Friday, November 14, 2014

Real Adjusted Total Bullshit

Some time around 1994 apparently they changed the definition of M1 money. Before 1994 the definition of M1SL money included "sweeps". After 1994 it didn't.

So now, if you want to look at the same money measure before and after 1994, you have to look at what's called "M1 Adjusted for Retail Sweeps", or M1ADJ.

But this nomenclature is wrong. It's backwards. They changed the definition of M1 money, M1SL. That was the change. So when you look at M1SL, what you see after 1994 is not the same measure as before 1994. When they made the change, they should have made a new series to show the new numbers. This new series is the one that should have been called "adjusted for retail sweeps". I should be able to look at the old M1 money series M1SL and not see numbers that change suddenly and dramatically because of the adjustment.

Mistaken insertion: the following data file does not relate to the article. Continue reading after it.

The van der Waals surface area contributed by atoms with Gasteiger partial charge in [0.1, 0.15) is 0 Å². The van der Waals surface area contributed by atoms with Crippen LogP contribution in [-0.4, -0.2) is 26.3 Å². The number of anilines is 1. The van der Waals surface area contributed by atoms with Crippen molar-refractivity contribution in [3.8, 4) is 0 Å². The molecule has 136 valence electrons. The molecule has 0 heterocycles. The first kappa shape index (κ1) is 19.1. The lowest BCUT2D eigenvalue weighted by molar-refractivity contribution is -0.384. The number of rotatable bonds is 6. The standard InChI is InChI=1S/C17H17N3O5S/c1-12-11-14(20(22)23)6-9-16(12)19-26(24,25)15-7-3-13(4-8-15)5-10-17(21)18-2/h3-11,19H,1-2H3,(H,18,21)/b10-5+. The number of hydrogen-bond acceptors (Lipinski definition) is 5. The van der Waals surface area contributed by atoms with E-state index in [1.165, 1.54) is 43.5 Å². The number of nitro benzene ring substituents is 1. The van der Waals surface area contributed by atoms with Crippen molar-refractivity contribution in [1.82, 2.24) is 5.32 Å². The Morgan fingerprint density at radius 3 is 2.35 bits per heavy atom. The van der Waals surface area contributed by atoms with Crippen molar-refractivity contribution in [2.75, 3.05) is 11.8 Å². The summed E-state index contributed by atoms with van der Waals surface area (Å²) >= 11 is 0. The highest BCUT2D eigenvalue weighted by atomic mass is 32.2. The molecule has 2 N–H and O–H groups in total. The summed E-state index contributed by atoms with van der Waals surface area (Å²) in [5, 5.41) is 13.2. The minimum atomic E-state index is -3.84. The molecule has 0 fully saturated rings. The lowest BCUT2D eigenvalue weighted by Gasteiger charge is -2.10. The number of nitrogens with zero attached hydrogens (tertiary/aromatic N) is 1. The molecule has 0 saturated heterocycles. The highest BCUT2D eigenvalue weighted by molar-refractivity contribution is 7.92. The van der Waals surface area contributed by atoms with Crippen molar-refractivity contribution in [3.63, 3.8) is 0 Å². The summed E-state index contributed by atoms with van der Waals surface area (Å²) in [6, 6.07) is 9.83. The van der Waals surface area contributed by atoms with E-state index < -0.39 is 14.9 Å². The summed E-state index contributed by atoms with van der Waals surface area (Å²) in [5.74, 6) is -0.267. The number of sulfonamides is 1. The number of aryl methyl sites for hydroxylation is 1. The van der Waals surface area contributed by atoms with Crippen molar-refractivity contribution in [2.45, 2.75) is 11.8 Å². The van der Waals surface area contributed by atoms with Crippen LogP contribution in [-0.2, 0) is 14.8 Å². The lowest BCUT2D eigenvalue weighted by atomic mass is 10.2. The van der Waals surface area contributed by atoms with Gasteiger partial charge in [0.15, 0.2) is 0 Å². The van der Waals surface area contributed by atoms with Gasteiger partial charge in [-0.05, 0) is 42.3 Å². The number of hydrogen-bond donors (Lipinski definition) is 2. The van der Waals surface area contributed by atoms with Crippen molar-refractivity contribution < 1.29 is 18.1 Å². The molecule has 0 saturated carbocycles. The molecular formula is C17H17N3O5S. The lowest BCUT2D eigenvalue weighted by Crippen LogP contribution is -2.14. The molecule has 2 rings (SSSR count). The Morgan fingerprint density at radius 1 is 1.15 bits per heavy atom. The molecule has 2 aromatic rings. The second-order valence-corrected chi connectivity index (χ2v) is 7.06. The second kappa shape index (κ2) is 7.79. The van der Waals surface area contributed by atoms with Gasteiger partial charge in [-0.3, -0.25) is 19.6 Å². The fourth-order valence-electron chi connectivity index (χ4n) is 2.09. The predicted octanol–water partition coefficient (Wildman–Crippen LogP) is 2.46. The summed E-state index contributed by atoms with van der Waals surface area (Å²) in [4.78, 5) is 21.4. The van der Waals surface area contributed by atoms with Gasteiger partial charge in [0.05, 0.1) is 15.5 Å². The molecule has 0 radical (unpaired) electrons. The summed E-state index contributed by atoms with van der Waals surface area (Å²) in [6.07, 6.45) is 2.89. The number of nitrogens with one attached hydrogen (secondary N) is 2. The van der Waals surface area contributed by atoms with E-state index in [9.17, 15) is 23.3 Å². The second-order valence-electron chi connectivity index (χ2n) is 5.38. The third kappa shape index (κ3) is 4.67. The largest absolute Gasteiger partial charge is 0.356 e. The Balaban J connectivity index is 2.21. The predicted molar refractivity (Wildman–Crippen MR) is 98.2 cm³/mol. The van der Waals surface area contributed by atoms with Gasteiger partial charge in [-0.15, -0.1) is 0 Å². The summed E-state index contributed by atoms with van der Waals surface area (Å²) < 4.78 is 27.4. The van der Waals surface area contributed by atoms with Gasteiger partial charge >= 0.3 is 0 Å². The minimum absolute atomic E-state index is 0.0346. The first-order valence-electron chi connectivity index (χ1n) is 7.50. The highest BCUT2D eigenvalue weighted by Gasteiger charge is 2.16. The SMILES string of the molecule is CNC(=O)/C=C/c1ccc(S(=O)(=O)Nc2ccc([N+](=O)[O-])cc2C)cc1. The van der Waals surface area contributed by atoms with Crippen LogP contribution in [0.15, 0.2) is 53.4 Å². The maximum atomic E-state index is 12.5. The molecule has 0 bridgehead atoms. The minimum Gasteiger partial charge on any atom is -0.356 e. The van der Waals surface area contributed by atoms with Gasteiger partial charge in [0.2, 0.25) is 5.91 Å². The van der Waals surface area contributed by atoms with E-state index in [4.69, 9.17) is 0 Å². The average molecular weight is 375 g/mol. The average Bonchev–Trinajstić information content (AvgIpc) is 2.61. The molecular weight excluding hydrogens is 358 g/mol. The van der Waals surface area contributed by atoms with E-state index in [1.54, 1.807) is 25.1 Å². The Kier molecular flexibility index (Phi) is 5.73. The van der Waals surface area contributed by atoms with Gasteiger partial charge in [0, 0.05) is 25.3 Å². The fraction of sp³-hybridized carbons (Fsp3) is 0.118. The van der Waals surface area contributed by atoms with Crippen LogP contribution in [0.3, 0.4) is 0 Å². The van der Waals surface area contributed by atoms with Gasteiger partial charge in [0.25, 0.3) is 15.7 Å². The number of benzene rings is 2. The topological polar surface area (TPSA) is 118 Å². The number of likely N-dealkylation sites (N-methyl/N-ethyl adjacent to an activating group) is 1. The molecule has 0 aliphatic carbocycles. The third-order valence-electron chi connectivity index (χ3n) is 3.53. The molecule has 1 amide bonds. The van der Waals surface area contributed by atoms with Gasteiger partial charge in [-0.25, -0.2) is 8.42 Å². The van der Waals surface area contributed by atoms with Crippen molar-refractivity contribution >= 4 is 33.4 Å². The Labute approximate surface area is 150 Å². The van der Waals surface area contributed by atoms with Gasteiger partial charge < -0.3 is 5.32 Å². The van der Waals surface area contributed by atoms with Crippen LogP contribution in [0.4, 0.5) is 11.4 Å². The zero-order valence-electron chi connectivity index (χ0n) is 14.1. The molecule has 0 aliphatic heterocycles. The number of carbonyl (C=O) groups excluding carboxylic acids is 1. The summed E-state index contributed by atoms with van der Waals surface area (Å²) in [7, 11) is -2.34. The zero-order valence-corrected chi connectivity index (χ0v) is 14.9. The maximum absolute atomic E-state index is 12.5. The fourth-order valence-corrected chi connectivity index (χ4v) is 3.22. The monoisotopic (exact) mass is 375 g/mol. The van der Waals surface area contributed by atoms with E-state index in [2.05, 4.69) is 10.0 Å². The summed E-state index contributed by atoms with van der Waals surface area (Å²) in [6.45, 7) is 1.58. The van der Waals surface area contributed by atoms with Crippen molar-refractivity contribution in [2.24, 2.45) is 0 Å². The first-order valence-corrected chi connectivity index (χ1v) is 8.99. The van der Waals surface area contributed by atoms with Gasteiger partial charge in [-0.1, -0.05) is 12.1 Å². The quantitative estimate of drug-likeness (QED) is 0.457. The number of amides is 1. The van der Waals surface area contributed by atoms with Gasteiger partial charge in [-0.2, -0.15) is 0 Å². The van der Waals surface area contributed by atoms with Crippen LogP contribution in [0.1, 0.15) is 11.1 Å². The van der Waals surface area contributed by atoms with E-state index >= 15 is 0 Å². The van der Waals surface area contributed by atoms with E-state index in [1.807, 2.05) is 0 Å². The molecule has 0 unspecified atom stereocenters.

Graph #1: M1SL (blue) and M1ADJ (red)
The data series title "M1 Adjusted for Retail Sweeps" implies that the change occurs in the M1ADJ data series, when really the change occurs in M1SL, the data series whose title makes no mention of the adjustment.

This is exactly the same kind of deceptive language you get when economists take GDP -- a measure of the stuff we actually bought, at prices we actually paid for it -- when they take GDP, and take the inflation out of it, and call the result "real" GDP.

Total bullshit.

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